Backgrounder DriveScale is a startup that emerged from a three-year stealth effort earlier this year with hardware and software to dynamically present externally connected JBODS to servers as if they were local. The idea is to provide composable server-storage combos for changing Hadoop-type distributed workloads.
It is meant to share the characteristics of hyper-scale data centres without involving that degree of scale and DIY activity by enterprises. DriveScale says existing server and storage product designs are too rigid for distributed Hadoop-style workloads with varying degrees of under-and over-provisioning of server and storage resources.
Servers and storage should be managed as seperate resource pools. As the company has sterling credibility based on its exec staff's combined Sun and Cisco experience it is worth a look.
The software composes systems: that is servers with local (in the rack) disk storage, which can be decomposed when a Big Data Hadoop workload changes, and then composed afresh in a new configuration.
How it is done is by DriveScale software virtualising storage in a rack of disk drive enclosures and presenting it across 10GbitE links to servers in the rack. There is a top-of-rack Ethernet switch and the servers and SAS JBOD storage enclosures in the rack have Ethernet ports. DriveScale adapters (virtualisation cards), which use SAS, are interposed between the server and storage Ethernet ports.
The adapters feature an Ethernet controller (2 x 10GbitE) and a SAS (2 x 12Gbit/s 4-lane) controller. A 1U DriveScale appliance chassis holds four of these adapter cards and it links to the TOR Ethernet switch. The adapter enclosure has 80Gbit/s of bandwidth. Server access to disk pas over this Ethernet and DtiveScale system. Obviously the Ethernet and SAS links contribute some latency to the disk accesses, around 200 microseconds.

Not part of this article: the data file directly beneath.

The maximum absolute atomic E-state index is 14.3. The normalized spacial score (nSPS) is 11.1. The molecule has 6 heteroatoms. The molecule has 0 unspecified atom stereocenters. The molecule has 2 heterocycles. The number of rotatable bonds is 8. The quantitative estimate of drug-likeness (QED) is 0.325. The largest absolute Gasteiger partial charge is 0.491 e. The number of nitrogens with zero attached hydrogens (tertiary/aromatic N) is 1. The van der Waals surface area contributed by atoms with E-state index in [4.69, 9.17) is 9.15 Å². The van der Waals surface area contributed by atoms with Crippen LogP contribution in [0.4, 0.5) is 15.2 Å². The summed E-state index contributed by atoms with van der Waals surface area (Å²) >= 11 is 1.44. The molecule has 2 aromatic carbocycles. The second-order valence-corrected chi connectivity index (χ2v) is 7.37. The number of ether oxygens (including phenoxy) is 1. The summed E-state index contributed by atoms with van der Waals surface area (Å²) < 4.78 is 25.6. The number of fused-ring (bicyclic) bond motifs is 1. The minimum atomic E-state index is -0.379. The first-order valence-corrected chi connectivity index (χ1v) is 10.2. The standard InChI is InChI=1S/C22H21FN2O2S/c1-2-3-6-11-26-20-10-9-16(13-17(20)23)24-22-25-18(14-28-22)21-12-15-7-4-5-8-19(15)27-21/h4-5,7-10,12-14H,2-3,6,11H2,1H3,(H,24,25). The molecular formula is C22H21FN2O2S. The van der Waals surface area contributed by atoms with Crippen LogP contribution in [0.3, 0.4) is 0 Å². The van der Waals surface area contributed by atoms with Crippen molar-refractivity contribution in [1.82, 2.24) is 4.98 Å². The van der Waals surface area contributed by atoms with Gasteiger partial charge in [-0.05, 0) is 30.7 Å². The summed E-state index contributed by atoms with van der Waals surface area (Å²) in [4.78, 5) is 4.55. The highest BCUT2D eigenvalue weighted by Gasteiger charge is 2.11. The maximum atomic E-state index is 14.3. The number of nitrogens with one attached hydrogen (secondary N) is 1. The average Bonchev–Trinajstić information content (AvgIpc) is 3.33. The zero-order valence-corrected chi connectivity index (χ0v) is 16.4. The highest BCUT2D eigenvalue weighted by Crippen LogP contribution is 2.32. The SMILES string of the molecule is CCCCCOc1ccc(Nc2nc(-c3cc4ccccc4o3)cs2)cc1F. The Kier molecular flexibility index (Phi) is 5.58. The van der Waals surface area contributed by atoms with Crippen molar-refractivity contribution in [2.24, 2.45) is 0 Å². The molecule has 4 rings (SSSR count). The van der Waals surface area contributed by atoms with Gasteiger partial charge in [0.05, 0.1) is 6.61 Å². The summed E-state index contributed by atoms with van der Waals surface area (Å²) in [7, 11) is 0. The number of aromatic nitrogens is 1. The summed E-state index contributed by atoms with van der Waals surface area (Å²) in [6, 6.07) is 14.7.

The servers run Linux and have a DriveScale software agent. DriveScale has a management facility which is used to compose (configure or allocate) storage to one or more servers, and to configure the software agents.
The agents presents storage, that has been composed for a server, as local (directly attached) to that server, using the DriveScale server agent and adapters to hide the fact that it is actually externally connected over Ethernet.
There is a SaaS overall management facility. Users control DriveScale with a GUI or via RESTful API. The JBODS could contain SSDs in the future.
Founding, founders, and funding
DriveScale received seed funding of $3m when it was founded in 2013 by chief scientist Tom Lyon and CTO Satya Nishtala. Lyon was an early Sun employee and he and Nishtala worked for Banman there. They were founders of the Nuovo spinout which developed Cisco's UCS server technology. At Sun Lyon worked on Sparc processor design and SunOS while Nishtala was involved with Sun storage, UltraSparc workgroup servers and workstation products.
The CEO is Gene Banman and Duane Northcutt, an ex-Sun hardware architect, is VP Engineering. Ex-Sun CEO and co-founder Scott McNealy and Java man James Gosling are its advisers.
The company had a $15m A-round earlier this year, led by Pelion Venture Partners with participation from Nautilus Venture Partners and Foxconn’s Ingrasys. Ingrasys is a wholly owned Foxconn subsidiary, and helped to develop, and manufactures, the DriveScale appliance.
In summary. DriveScale says the time is right for a disaggregated design. Its technology can enable businesses to have a scale-out architecture as seen in web-scale businesses (Amazon, Facebook, Google, etc), giving them for more flexible scaling of server and storage resources. ®